Godot does support consoles to some extent. The problem is that porting to a console is not trivial, demands time and testing. Worse of all, licensing for consoles requires an NDA, so it's not possible to disclose the source for those, Godot can only handle it to licensed developers. The devs would also need to own devkits for the consoles to keep testing, and those are not free (you usually can loan then for free, but for maintenance the devs would have to keep it for a longer time than a loan permits).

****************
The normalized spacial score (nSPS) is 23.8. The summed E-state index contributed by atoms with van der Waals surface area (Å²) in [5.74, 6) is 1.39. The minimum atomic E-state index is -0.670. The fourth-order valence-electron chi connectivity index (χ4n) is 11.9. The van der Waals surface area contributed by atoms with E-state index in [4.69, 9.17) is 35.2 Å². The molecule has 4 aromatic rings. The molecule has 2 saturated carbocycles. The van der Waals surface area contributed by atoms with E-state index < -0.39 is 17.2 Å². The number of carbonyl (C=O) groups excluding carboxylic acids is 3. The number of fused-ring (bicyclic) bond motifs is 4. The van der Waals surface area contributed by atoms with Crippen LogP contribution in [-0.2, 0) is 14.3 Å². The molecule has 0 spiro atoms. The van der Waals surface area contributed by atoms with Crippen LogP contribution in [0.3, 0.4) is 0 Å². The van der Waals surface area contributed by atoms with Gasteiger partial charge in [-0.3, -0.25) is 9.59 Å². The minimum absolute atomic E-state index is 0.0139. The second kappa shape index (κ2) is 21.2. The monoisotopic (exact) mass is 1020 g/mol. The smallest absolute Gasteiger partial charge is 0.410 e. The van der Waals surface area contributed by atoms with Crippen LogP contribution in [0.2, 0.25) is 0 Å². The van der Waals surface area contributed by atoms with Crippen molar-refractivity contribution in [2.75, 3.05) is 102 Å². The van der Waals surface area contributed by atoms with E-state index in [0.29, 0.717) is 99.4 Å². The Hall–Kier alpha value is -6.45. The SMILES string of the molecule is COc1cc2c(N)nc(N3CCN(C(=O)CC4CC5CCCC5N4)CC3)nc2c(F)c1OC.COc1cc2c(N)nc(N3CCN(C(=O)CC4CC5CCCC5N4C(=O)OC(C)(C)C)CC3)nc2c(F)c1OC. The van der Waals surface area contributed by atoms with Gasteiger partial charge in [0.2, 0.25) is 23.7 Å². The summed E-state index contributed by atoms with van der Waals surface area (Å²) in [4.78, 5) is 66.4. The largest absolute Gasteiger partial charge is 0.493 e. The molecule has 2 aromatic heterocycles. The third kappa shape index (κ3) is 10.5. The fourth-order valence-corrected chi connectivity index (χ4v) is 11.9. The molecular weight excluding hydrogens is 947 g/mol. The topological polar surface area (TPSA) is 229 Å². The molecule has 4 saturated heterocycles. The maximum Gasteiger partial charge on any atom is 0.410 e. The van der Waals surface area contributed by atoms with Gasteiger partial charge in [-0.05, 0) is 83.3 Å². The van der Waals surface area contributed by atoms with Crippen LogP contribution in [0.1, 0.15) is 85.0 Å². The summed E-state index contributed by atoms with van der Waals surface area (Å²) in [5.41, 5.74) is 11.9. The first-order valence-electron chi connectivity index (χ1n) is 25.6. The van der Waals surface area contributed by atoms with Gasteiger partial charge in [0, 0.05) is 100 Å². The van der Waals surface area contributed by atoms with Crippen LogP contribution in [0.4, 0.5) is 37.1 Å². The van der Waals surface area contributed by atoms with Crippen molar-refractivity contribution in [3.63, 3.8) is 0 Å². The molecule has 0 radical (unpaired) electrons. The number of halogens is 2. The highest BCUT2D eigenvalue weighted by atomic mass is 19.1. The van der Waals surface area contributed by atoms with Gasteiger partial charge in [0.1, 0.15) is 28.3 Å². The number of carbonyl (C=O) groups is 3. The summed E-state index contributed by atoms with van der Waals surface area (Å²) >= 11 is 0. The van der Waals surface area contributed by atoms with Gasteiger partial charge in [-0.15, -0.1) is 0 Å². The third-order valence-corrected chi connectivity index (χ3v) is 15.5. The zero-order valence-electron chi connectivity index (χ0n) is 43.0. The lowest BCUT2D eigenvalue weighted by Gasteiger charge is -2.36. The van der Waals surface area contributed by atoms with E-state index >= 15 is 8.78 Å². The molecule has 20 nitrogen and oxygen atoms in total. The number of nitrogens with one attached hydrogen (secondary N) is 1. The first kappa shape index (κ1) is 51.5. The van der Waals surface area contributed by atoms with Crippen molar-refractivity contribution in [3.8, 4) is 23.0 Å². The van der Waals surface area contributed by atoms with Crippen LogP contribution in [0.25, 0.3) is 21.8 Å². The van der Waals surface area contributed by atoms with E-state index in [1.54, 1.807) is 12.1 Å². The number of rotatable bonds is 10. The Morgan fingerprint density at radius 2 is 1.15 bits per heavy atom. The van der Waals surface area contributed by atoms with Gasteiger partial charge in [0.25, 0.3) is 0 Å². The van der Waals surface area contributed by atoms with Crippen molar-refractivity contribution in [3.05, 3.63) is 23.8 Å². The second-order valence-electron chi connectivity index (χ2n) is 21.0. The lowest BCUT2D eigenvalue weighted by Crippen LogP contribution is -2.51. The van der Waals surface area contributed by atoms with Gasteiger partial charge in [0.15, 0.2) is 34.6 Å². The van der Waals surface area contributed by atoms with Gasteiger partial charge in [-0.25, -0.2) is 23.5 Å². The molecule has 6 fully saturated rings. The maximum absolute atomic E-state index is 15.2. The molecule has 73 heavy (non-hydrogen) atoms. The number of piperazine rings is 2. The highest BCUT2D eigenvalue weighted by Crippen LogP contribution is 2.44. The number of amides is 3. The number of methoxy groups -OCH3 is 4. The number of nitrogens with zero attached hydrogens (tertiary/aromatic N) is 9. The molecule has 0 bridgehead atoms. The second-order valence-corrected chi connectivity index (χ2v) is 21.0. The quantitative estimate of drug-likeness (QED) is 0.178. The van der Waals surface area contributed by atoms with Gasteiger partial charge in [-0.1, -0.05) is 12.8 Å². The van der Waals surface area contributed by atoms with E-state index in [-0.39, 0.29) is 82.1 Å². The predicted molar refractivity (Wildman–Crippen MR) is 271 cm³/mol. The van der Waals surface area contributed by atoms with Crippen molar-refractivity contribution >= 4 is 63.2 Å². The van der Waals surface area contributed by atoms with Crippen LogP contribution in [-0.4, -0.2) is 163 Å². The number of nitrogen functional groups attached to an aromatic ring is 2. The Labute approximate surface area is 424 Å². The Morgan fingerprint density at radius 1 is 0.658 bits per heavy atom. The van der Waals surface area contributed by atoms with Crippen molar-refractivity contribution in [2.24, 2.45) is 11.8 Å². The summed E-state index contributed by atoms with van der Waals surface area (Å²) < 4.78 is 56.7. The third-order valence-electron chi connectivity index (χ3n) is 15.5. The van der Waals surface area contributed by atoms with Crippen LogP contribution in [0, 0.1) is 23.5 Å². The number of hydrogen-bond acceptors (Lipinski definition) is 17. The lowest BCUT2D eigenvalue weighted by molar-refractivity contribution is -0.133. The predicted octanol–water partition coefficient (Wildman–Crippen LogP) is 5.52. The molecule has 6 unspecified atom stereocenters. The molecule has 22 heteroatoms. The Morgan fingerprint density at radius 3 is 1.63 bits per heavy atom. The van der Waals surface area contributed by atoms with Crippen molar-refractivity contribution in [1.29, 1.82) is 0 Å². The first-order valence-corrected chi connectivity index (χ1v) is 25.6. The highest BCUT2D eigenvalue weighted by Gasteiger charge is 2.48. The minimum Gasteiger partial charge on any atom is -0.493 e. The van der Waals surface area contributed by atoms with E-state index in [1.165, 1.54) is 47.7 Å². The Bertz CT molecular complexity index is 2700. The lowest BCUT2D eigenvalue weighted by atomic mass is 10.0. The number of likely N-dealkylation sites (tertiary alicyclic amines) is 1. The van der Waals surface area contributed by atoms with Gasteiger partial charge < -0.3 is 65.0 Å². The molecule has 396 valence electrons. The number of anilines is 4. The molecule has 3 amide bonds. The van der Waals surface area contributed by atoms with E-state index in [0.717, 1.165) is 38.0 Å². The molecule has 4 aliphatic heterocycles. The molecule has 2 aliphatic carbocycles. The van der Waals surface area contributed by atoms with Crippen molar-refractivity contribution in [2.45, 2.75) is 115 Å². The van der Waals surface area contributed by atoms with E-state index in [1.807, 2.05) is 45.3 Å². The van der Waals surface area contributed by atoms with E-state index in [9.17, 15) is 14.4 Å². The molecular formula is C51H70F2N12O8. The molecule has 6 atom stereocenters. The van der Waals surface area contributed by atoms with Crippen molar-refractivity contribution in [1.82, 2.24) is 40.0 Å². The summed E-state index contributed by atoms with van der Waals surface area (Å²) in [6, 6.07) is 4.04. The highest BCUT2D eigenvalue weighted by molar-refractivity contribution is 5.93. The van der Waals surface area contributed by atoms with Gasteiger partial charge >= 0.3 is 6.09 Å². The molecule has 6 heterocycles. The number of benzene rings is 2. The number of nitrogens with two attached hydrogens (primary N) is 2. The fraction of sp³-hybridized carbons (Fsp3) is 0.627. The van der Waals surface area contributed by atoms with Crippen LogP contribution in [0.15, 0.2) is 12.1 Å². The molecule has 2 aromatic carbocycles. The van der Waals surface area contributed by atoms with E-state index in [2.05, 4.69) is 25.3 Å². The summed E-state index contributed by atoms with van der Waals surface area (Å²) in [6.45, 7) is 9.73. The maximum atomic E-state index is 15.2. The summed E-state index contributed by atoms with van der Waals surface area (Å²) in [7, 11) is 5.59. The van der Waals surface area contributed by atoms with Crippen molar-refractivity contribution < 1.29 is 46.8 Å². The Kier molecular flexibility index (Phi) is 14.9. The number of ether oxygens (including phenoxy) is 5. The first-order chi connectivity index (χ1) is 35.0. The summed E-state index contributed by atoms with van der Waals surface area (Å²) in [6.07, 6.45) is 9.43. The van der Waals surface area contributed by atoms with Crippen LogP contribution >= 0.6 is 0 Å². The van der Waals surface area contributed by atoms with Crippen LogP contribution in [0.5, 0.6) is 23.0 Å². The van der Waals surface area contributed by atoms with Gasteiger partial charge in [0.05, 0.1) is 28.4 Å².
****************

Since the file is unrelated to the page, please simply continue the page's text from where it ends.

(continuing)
With those caveats, it's not worth for a FLOSS engine to keep maintaining code for consoles.
Now, if you want to make a port for Nintendo Switch yourself, I'm sure the devs can help you out and answer your questions if you ask in the IRC channel (#godotengine-devel at freenode).
You probably will want to wait for (or work alongside the current development of) the new renderer for 3.0 which will support OpenGL ES 3.0 with much more modern techniques than Godot 2.